What begins as a run-of-the-mill “missing person” tale upgrades to a first-rate, edge-of-your-seat thriller, complete with terrorist activity, racial commentary and feral maternity. Foster is magnificent in her portrayal of a mother pushed to the edge—this is a brilliant, multi-layered character study, flawlessly conveyed and wholly believable. Like the gradual intensity of a sunrise or the steady temperature increase of a pot of water set to boil, Foster seamlessly morphs from concerned to alarmed, to panicked, to frenzied, to hysterical. These emotional gradients are masterfully executed by this veteran A-list actress, who is undoubtedly in her power-house prime.

The only noteworthy supporting players are Bean and Peter Sarsgaard, both of whom, ironically, have a fear of flying in real life. Bean’s Captain Rich stays just on the fringes of becoming a central character—his part is serviceable but certainly not noteworthy. Sarsgaard’s duplicitous air marshal is a more fleshed-out auxiliary player, but he falls just shy of being a memorable villain—Cillian Murphy’s antagonist in
Red Eye was much more effective.

Besides some minor plot holes (i.e., why would hijackers kidnap the daughter of a woman who designed the plane?),
Flightplan is a riveting thriller, made memorable by a solid script and Foster’s mesmerizing performance. Now, when can we book a flight on that new jet?

Rating: 3

The Interpreter (PG-13)

Directed by: Sydney Pollack
Starring: Nicole Kidman
April 2005

“A Highly Involved Thriller That’s Hard to Interpret”

The Interpreter should have been great. With two powerhouse actors in Sean Penn and Nicole Kidman, an A-list director in Sydney Pollack and a solid yarn spun from storywriters Martin Stellman and Brian Ward, and screenplay writers Charles Randolph, Scott Frank and Steven Zaillian, The Interpreter should have been the thriller of the year. Instead, it’s simply a good movie that features fine performances and a plot that is fairly relevant in our terror-wracked world.

Silvia Broome (Kidman), a skilled U.N. interpreter, returns to work late one night to retrieve a bag and overhears a whispered conversation detailing plans to assassinate a despised foreign leader, Zuwanie, in two days hence. Enter Tobin Keller (Penn), a member of the secret service, who is commissioned to investigate Silvia’s claim and verify her veracity or verisimilitude. At first, Silvia and Tobin’s conversations play out like a series of chess moves, but they gradually develop a tenuous friendship after opening up about their painful pasts. Some of the movie’s standout events are: a bus bombing, a man in a mask standing outside Silvia’s window on the fire-escape, and, of course, the climactic assassination attempt on the foreign terrorist’s life.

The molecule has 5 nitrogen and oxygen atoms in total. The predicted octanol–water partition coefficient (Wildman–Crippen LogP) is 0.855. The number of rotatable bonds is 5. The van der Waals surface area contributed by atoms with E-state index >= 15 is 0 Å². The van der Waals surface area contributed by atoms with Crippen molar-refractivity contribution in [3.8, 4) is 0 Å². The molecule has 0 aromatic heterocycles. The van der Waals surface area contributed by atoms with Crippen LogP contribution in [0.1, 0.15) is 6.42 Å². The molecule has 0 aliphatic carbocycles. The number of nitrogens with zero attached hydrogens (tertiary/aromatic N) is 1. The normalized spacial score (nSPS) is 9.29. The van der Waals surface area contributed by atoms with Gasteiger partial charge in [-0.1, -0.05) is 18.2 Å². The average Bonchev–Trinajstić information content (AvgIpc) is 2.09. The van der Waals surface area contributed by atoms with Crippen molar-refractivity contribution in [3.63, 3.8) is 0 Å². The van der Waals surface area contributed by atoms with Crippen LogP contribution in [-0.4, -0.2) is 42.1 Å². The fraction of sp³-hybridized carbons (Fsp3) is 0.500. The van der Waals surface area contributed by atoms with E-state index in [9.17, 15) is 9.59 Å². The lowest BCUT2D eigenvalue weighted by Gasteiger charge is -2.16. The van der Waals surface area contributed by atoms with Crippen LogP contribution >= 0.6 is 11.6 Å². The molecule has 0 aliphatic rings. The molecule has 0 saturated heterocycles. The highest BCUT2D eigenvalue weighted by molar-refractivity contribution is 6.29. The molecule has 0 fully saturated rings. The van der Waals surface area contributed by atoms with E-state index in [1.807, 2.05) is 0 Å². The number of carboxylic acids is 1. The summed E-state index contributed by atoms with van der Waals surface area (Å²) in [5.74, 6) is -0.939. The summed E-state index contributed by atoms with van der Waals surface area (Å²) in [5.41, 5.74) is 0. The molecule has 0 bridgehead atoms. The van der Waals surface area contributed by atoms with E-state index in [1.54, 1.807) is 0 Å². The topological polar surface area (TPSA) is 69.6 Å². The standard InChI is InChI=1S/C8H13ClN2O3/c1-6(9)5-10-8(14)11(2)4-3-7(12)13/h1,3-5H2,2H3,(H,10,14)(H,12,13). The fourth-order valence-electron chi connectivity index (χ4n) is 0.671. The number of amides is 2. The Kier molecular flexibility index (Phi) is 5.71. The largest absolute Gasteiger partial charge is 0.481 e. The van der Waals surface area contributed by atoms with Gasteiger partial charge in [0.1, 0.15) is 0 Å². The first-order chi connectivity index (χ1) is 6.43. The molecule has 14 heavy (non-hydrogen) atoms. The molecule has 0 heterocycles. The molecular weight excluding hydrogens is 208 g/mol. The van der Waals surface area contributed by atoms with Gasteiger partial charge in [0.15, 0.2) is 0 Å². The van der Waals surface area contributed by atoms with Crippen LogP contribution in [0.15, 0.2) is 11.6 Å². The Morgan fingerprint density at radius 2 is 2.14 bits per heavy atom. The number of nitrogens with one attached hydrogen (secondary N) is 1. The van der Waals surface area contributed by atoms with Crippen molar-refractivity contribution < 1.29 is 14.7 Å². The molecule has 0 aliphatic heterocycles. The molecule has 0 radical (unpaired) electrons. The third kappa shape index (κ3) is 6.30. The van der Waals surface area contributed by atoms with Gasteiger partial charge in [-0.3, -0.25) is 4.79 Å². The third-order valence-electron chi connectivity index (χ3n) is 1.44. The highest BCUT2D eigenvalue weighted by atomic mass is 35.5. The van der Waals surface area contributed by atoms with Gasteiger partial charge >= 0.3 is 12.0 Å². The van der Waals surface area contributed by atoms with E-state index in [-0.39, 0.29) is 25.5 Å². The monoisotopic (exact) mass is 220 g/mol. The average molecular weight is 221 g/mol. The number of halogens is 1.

The Interpreter is engaging, if not a bit plodding at times, and spins elaborate webs of political intrigue, dark motives and sordid pasts. However, there’s so much going on in the movie, that the multitude of players and situations actually becomes a deterrent to the movie’s accessibility and enjoyment. What’s more, the end is patently predictable and there’s no real emotional payoff in the film.

Penn is solid, but he certainly isn’t stellar, and we’ve seen Kidman in meatier roles (
The Hours), as well. The scene where Tobin tells Silvia that his wife died only twenty-three days earlier is the emotional core of the movie, but the meaningful interplay, like a New York minute, is over far too quickly and we’re back to muddy narrative and impotent action sequences. It’s a shame these two award-winning actors weren’t given the kind of material that would properly showcase their exceptional talents.